Severe pull to the right

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dirtman

Finally riding a big boys bike
I haven't done anything more with the Columbia with the pull but I trash picked a junk Huffy balloon tire bike the other day. Its a steel frame Walmart bike with similar geometry that's been bent.
The bike is hit in the middle, bent about 2" at the seat tube, so much so that the rear tire was locked against the left chainstay. I re-centered the wheel as best I could, and tried to ride the bike. My intent was to see what affects 'pull' or handling in which way.
This bike is bent inches, not degrees and it rides perfectly straight, The rear wheel is leaning hard to the left in the bent frame, the seat post is bowed in the middle and the head tube is tilted 1/2" versus the seat post yet it don't pull. Both wheels are perfectly true somehow. I intentionally bent the head tube the opposite way putting it almost an inch out of alignment with the seat tube or bb, and still no pull. Doing that made it hard to turn left but it didn't pull or self steer. The rear of the frame is so bent that the rear wheel is all the way back in the right dropout, and all the way forward in the left to get the tires to clear the frame. The seat tube is bowed in the middle so bad the seat is tilted to the right.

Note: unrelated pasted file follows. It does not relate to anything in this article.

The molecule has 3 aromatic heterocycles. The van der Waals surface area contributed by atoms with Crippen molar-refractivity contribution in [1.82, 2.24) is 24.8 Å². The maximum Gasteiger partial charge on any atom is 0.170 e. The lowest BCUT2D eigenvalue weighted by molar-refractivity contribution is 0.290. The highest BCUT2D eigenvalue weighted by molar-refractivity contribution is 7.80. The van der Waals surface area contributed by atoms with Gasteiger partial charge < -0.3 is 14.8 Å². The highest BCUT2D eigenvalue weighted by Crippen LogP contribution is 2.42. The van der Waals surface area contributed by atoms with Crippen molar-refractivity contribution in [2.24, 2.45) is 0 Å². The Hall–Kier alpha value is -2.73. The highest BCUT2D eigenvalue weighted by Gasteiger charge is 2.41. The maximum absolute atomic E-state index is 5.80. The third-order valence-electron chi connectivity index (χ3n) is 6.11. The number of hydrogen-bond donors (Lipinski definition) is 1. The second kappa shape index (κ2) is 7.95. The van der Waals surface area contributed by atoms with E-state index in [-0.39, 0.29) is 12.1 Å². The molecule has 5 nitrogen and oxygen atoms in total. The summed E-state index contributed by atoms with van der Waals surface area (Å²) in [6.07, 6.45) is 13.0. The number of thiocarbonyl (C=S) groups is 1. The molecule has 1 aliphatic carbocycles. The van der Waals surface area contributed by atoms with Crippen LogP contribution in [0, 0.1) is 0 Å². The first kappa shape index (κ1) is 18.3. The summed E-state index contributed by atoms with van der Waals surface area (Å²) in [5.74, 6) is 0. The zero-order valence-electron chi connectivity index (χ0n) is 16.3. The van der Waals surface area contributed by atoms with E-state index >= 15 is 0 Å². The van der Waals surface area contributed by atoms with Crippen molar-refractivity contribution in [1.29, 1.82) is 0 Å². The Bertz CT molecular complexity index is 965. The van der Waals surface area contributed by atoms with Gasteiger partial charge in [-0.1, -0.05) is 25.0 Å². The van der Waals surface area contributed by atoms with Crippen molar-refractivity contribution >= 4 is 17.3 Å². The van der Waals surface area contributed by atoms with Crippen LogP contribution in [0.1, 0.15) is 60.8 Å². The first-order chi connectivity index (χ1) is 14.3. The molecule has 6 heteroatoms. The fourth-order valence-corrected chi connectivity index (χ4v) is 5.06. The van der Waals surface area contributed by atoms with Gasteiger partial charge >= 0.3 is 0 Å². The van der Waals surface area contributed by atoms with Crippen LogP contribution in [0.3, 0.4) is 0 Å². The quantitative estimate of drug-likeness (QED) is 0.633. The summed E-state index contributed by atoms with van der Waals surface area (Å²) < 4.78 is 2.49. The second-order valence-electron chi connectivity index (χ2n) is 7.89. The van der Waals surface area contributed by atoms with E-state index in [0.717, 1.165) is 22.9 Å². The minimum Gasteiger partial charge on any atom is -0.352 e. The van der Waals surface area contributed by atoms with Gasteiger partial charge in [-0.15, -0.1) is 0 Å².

I realize that none of this is scientific but the bike was junkyard bound either way so I figured maybe I'd learn something, but no matter how I bent the thing, I couldn't give it a pull like the Columbia has. The frame is bent so bad that the rear tire is outside the fender at the top and almost rubbing the right seat stay.

1388536

1388539

This isn't a classic or anything worth saving but it boggles my mind why a bike like the Columbia which looks and measures straight as an arrow pulls so hard to once side yet this pos that's nearly folded in the middle and leaning to one side rides in a dead straight line.
 

all riders

Finally riding a big boys bike
Have you checked to make sure that your right ass cheek has not somehow become significantly larger than the left?
 

dirtman

Finally riding a big boys bike
I think its the opposite, when I ride most bikes I tend to have to sit a bit off to the right to balance. I can always see the right side of the bike but not the left. I had always just chocked that up to it being the effect of the road crown but that would have the opposite affect.

The Huffy was just an experiment since it was here and already smashed, a neighbor backed into it in her garage with the family van.